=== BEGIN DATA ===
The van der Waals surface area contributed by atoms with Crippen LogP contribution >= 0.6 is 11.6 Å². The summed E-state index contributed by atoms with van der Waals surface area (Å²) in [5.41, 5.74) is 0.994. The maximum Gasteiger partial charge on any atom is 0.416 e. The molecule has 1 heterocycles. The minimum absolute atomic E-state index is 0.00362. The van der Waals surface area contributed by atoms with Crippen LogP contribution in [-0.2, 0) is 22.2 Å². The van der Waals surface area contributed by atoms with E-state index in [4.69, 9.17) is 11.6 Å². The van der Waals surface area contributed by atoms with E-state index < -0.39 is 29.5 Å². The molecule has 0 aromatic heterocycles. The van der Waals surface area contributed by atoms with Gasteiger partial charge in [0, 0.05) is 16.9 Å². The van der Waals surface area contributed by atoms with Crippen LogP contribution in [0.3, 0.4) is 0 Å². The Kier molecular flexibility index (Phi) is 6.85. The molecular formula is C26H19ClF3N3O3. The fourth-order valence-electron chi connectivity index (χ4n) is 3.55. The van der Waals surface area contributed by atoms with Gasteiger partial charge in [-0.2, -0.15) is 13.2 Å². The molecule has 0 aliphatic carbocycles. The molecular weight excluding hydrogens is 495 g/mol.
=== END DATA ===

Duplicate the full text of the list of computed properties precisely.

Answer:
The van der Waals surface area contributed by atoms with Crippen LogP contribution >= 0.6 is 11.6 Å². The summed E-state index contributed by atoms with van der Waals surface area (Å²) in [5.41, 5.74) is 0.994. The maximum Gasteiger partial charge on any atom is 0.416 e. The molecule has 1 heterocycles. The minimum absolute atomic E-state index is 0.00362. The van der Waals surface area contributed by atoms with Crippen LogP contribution in [-0.2, 0) is 22.2 Å². The van der Waals surface area contributed by atoms with E-state index in [4.69, 9.17) is 11.6 Å². The van der Waals surface area contributed by atoms with E-state index < -0.39 is 29.5 Å². The molecule has 0 aromatic heterocycles. The van der Waals surface area contributed by atoms with Gasteiger partial charge in [0, 0.05) is 16.9 Å². The van der Waals surface area contributed by atoms with Crippen LogP contribution in [0.3, 0.4) is 0 Å². The Kier molecular flexibility index (Phi) is 6.85. The molecular formula is C26H19ClF3N3O3. The fourth-order valence-electron chi connectivity index (χ4n) is 3.55. The van der Waals surface area contributed by atoms with Gasteiger partial charge in [-0.2, -0.15) is 13.2 Å². The molecule has 0 aliphatic carbocycles. The molecular weight excluding hydrogens is 495 g/mol.